All in all, a fine night out. Save for those that had to sit directly behind the two 7-footers.
Earlier in the week, to promote increased donations for Gasol’s favorite charities, Pau decided to sing a cover of John Lennon’s “Imagine” in order to raise funds for UNICEF. Take a look:
The man is a gem, and once again: I cannot be counted on to cover him as a basketball player objectively.Mon, Dec 225:00 PM PSTToronto at ChicagoPreview Game
- Ben Rohrbach at Ball Don't Lie3 days ago
I'm going to tread lightly here, since any one of the multitude of kicks and punches Darko Milicic threw opposite fellow Serbian Radovan Radojcic would knock me the hell out, but the NBA's failed former No. 2 overall pick lost his kickboxing debut, and that presents plenty of opportunity for jokes.
Famously picked by the Pistons immediately behind LeBron James and ahead of future All-NBA players Carmelo Anthony, Chris Bosh and Dwyane Wade in the 2003 draft, Milicic earned a bust label after playing for six teams over 10 seasons. His kickboxing career is off to a similarly inauspicious start.
- Kelly Dwyer at Ball Don't Lie3 days ago
In a rather swift and shocking December surprise, the Dallas Mavericks and Boston Celtics moved quickly to negotiate and finalize a deal sending Rajon Rondo from Boston to Dallas. The timing of the transaction, pitched a good two months prior to the NBA’s trade deadline, was telling – Rondo is an odd player, and the Mavericks have forever been an intriguing (and winning) experiment under Dallas owner Mark Cuban, a man who mixes equal amounts basketball know-how and a love for tossing himself in front of a television camera.
Cuban put those two loves together on Thursday night in typically busy and visible fashion. He was one of dozens of celebrities that gathered to sing Stephen Colbert’s “Colbert Report” character off into the televised sunset, but prior to the sing-a-long Cuban was furiously working to sign off on the Rondo deal, which sent Jameer Nelson, Jae Crowder, Brandan Wright, and a pair of picks to Boston for the mercurial guard.
ESPN anchor Keith Olbermann, no stranger to the camera himself, noticed as much:Mon, Dec 225:30 PM PSTAtlanta at DallasPreview Game
- Eric Freeman at Ball Don't Lie3 days ago
The Oklahoma City Thunder have been a resurgent unit since the returns of both Kevin Durant and Russell Westbrook. After a loss in Durant's season opener Dec. 2 against the New Orleans Pelicans, the Thunder had rattled off seven straight wins to enter Thursday night's game against the West-leading Golden State Warriors with a 12-13 record and just out of a playoff spot. The turnaround has been a reminder that OKC is a legitimate title contender when fully healthy.
However, a stroke of bad luck right before halftime of Thursday's game could derail that resurgence. On the final possession of the half, Durant drove to the basket looking for a buzzer-beater before colliding with the defending Marreese Speights. Durant was called for a charge on the play, but the real damage came as his right foot — the same one with the stress fracture that kept Durant out of the season's first 17 games — came down on Speights. Durant turned his ankle in the process, fell to the ground and left the game. Take a look:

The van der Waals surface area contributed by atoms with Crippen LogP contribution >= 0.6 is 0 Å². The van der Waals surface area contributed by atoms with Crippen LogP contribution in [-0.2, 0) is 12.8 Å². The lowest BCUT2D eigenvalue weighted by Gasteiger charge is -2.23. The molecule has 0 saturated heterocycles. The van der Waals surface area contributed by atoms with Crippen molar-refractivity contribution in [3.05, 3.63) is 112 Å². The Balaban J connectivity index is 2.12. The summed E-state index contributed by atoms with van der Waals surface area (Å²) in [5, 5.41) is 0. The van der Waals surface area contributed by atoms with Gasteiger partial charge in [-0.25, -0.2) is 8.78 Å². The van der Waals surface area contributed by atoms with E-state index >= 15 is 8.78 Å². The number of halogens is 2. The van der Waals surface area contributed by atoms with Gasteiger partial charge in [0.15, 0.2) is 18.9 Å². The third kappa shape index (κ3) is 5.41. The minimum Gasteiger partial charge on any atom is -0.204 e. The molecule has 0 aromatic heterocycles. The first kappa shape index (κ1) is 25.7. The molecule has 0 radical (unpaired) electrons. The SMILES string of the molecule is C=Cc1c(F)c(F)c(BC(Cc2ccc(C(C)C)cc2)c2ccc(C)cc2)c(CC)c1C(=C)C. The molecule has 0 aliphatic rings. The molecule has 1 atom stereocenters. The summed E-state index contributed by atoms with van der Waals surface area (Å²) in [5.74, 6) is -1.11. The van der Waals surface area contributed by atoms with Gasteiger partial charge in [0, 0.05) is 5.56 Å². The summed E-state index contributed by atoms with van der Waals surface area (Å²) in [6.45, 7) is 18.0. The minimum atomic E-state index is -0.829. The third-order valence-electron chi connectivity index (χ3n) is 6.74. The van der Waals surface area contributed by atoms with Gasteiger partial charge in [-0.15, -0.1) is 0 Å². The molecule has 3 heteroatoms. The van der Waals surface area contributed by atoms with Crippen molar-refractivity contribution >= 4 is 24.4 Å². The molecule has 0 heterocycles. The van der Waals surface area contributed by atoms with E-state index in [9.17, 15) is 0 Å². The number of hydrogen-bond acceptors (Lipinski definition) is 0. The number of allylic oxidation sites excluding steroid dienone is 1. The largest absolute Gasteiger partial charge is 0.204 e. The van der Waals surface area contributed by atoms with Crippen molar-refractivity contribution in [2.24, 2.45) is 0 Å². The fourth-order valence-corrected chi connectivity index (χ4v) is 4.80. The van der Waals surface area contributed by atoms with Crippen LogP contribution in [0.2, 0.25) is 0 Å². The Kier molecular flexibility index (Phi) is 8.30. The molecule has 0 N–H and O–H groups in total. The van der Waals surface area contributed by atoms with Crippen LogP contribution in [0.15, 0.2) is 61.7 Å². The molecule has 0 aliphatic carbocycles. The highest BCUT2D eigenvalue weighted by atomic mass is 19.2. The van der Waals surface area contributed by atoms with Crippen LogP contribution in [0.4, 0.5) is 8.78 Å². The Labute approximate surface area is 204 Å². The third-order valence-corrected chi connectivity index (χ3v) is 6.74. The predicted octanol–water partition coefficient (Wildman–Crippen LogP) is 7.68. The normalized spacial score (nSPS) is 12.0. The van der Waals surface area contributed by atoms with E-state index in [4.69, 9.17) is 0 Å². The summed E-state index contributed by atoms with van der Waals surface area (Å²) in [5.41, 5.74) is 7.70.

- Eric Freeman at Ball Don't Lie3 days ago
The first big NBA trade of the season is upon us. As reported by Yahoo's Adrian Wojnarowski, the Dallas Mavericks have obtained point guard Rajon Rondo and rookie forward Dwight Powell from the Boston Celtics in exchange for big man Brandan Wright, forward Jae Crowder, point guard Jameer Nelson, a 2015 first-round pick, and a future second-round pick. It's a deal with many repercussions — for the West's playoff picture, the futures of several players who have thrived in Dallas, the growing gap between the two conferences, and a player who can be one of the best point guards in the NBA when in the right situation.
- Eric Freeman at Ball Don't Lie4 days ago
Detroit Pistons point guard Brandon Jennings has never been known as a guy who picks his spots. From his first games as a member of the Milwaukee Bucks in 2009, Jennings has stood out as someone who would not avoid taking a shot just because it wasn't sensible. In fact, he often seems to seek out the most difficult ones.
Yet none of that history could have prepared us for a choice Jennings made in the third quarter of Wednesday's game between the Pistons and visiting Dallas Mavericks. With the defense caught ball-watching, Jennings made a very nice cut towards the basket from the weak side. Caron Butler found him with a pass for what seemed like an easy lay-up ... except Jennings decided that wasn't tough enough and dribbled out for a fallaway jumper:
The official play-by-play lists this miss as a 20-footer, which seems both factually wrong and spiritually accurate. If a very long two is the least efficient shot a player can take, then a mid-range jumper taken in lieu of a very easy lay-up is definitely a 20-footer.